a question of upkeep

Tenants of crumbling apartment complex angered by conditions Braden Power to buy and refurbish building

the dallas morning news

August 1995


Charles Qrnstein Staff Writer of The Dallas Morning News

 

Rick and Crystal Wilborn marked a month of living at the Lakewood Apartments on Tuesday.

It was also the day their living room ceiling collapsed. The Wilborns are among dozens of tenants at the
complex in the 6000 block of Gaston Avenue in East Dallas who say they have not had their maintenance
requests answered in more than a month.

They complain of raw sewage in their apartments, broken faucets, roaches, and unlocked vacant apartments that attract vandals.

The tenants also got a notice on their doors recently that their electricity will be shut off Aug. 9 if the owners do not pay the TU Electric bill for the complex.

'I can't live under these circumstances,` Mrs. Wilborn said, after pointing out her broken faucets and a leak
underneath her kitchen sink. `I really can't.`

One of the owners of the complex, who asked that his name not be used, acknowledged that problems exist
at the apartment building, although he blamed some on tenants. He said repairs will be made once the
property is sold on Aug. 15.

At that time, if the city approves, Braden Power Properties is expected to take over the complex from MPR
Inc., which has owned it for five years.

In the meantime, the electric bill will be paid to avoid a shutdown and the Wilborns' ceiling will be repaired, the owner said.

On Tuesday, the front office of the Lakewood Apartment complex was empty except for a lawn mower, weed trimmer and phone books. The phone number for the complex was disconnected.

The owner said the management company hired to run the property left at the end of last year. Since then, a representative from the Nacogdoches, Texasbased MPR has visited the site about once a week.

The complex, which has been cited with numerous code violations since 1992, is under a demolition order,
according to Susie Hughes, supervisor of the multifamily inspection group for the city's division of streets,
sanitation and codes enforcement. MPR obtained a temporary restraining order, preventing the city from
tearing down the building.

Apartment tenants, who pay $400 to $500 a month in rent, say the demolition order is justified. But they said they wonder where they will go if the complex is torn down.

`Water is leaking from our air conditioning, and raw sewage is coming through the commode,` said Ruby
Montgomery, who has lived in the complex for four months. `I think we got a raw deal out of it. We're steadily paying our rent and now we have to find somewhere to go unexpectedly.`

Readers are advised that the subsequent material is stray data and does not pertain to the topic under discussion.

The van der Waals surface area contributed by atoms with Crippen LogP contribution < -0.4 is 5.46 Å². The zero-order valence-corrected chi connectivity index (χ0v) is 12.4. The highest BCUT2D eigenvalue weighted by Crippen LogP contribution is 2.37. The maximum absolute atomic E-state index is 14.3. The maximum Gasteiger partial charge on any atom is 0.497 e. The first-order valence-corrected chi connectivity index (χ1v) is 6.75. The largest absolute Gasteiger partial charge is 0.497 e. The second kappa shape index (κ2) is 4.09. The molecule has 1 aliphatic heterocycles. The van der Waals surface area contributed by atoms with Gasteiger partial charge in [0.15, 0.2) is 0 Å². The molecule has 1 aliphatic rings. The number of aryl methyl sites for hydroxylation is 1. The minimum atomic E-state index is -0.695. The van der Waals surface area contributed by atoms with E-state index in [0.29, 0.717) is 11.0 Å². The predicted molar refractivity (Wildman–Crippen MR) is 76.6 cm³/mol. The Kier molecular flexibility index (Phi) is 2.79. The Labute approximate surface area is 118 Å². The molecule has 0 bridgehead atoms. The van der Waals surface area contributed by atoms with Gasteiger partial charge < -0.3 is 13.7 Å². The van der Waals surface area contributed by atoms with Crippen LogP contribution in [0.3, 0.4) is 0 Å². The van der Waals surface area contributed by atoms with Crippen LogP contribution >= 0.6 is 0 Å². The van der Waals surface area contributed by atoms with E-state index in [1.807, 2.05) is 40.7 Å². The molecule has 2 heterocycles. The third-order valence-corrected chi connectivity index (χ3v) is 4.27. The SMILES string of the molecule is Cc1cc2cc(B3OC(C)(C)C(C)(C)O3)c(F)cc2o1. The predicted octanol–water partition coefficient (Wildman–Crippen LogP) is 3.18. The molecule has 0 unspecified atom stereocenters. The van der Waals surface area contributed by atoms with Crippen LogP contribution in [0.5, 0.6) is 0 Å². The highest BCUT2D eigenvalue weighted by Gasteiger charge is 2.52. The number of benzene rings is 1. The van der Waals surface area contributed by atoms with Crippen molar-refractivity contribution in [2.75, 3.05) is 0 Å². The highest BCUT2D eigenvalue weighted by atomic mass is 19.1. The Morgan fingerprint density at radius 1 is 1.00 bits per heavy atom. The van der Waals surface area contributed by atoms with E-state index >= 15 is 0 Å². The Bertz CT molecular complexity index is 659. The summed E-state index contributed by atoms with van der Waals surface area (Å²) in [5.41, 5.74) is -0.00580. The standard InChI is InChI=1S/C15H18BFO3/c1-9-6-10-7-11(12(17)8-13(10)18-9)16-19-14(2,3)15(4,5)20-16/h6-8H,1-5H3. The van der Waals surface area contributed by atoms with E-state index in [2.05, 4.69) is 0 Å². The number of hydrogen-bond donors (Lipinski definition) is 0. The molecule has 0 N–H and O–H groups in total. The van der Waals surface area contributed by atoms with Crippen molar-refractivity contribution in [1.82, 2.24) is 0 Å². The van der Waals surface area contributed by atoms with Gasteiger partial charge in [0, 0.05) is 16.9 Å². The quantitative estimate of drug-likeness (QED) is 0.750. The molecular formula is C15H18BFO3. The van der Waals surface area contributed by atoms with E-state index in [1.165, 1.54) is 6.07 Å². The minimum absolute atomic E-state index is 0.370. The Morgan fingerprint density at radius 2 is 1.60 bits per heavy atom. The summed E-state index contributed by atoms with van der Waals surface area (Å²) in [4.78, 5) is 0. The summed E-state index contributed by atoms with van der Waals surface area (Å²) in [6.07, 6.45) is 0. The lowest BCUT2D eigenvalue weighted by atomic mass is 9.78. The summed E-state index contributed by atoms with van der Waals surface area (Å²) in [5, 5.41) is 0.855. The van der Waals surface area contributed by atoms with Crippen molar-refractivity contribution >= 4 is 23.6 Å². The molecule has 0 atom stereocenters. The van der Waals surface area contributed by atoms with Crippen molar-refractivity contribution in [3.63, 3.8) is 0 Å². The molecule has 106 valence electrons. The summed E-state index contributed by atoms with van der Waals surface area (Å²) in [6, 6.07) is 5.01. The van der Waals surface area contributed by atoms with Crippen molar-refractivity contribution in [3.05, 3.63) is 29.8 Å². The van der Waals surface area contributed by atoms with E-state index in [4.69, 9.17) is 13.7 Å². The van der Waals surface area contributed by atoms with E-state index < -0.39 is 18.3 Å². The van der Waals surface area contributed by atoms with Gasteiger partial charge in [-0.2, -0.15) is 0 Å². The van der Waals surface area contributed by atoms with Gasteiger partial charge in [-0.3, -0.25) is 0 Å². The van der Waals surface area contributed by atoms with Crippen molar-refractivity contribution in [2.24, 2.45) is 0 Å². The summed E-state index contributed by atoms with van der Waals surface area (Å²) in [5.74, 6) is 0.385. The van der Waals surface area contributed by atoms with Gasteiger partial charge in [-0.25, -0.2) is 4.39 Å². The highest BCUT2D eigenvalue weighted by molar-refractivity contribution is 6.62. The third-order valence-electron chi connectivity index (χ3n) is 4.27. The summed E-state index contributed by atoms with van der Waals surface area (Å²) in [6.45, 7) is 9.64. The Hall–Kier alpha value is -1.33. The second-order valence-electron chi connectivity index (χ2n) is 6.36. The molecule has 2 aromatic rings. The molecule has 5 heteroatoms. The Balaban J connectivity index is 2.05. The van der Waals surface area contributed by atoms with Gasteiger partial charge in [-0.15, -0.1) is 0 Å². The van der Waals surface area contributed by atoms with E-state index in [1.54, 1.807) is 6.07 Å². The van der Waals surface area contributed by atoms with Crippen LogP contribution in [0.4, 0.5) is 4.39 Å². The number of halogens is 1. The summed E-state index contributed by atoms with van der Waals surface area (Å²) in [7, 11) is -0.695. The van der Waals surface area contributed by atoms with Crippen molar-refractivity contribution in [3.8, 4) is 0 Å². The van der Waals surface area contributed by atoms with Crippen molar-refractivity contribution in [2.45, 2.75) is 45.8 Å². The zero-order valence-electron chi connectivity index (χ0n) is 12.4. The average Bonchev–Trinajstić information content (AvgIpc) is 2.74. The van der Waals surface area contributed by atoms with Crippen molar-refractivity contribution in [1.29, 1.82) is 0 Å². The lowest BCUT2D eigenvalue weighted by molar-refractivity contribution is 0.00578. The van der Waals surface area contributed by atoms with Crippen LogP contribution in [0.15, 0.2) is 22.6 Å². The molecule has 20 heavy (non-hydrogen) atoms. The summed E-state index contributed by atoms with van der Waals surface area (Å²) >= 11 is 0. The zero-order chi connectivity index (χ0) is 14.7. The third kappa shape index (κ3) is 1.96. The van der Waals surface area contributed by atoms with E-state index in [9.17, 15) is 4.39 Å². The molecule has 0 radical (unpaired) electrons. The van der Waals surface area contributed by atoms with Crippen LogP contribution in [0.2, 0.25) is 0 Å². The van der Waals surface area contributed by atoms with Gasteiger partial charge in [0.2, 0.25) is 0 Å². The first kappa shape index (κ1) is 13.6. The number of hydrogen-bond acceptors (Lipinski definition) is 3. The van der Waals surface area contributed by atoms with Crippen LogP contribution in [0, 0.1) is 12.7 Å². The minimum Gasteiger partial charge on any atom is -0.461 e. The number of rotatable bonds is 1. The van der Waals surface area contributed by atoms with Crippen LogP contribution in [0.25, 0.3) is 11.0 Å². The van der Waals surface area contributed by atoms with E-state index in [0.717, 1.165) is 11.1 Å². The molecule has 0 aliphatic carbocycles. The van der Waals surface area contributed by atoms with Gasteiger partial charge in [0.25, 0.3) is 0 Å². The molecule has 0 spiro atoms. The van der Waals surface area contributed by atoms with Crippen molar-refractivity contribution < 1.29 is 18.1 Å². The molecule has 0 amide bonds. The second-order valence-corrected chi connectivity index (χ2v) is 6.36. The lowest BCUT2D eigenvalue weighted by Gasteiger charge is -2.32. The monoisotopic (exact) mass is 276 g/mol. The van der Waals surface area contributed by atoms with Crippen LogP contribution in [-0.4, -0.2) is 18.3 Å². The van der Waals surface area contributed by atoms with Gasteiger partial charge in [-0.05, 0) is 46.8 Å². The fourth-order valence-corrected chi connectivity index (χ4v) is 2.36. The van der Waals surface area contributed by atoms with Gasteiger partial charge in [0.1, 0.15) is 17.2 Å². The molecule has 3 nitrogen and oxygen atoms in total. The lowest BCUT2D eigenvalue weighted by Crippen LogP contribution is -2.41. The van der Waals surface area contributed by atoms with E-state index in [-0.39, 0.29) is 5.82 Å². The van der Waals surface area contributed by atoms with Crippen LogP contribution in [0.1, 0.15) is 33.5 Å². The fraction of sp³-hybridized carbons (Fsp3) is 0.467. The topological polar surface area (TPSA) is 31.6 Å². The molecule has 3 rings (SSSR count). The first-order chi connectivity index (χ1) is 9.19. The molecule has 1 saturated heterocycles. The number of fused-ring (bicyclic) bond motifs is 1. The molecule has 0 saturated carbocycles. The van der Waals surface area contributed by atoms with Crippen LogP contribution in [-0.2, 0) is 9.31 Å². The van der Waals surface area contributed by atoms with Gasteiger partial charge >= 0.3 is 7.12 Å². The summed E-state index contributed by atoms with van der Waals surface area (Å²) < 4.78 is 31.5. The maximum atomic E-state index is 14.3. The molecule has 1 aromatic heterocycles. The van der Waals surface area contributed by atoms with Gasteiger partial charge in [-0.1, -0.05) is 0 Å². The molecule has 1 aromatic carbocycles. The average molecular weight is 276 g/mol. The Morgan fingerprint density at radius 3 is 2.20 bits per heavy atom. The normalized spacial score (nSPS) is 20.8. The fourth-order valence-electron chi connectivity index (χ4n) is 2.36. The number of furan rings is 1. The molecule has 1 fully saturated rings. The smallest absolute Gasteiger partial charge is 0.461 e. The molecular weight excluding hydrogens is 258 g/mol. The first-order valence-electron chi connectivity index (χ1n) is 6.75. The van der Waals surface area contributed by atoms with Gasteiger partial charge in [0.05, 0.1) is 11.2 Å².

Efforts to contact apartment officials have proved futile, Ms. Montgomery said.

Dallas City Council member Craig McDaniel, who lives near the Lakewood Apartments, said the complex is
not the only problematic property in the area `There are apartment complexes like this one up and down Gaston and Live Oak, and to a certain extent, Columbia and Ross,` he said. `This one has just fallen into the trap of being a consistent code enforcement problem.`

That's no consolation for tenants such as Linda Gonzales.

Ms. Gonzales, who has three children, said her bathroom does not work and she cannot wash her dishes in
her kitchen sink because her plumbing has backed up.

`Where else am I going to go?` she said, sitting beneath a rotting wood awning in the complex. `I'm trying to look for another place. But we don't know whether to stay or leave. All we want to know is whether they are going to fix the place or not.`

Tony Boudreaux has lived with a foot hole in his ceiling since he moved in two months ago. After repeated
complaints to the maintenance men who live in the complex, he said he has come to overlook the problem.
`You just stop asking them when they keep telling you the same story,` Mr. Boudreaux said. `Just about
everybody has something wrong in their apartment around here.`

James Roberts, a part time maintenance worker at the complex, said the current tenants are to blame for
many of the problems.

`Ninety percent of it is because of the tenants,` Mr. Roberts said. `Everybody's got a problem. The real
problem is that they get drunk and knock holes in the walls, and they get drunk and break windows.`
The owner said MPR Inc. has spent large sums on upkeep over the last five years, including $30,000 to
repair the outdoor walkway.

`We have made no money on that complex since 1989,` he said.

`All we've done is spend money. I know at this point in time, you probably can't see it. But there's been an
enormous amount of money put into that thing.`

 

PHOTO(S): 1. Tony Boudreaux points to a hole in the ceiling of his apartment in the Lakewood Apartment
complex.; 2. Christopher Murrell, 7, and Zeonta Horton, 6, look inside one of the vacant, gutted apartments in
the Lakewood Apartment complex on Gaston Avenue. (12:
DMN: Judy Walgren)
Copyright 1995 The Dallas Morning News Company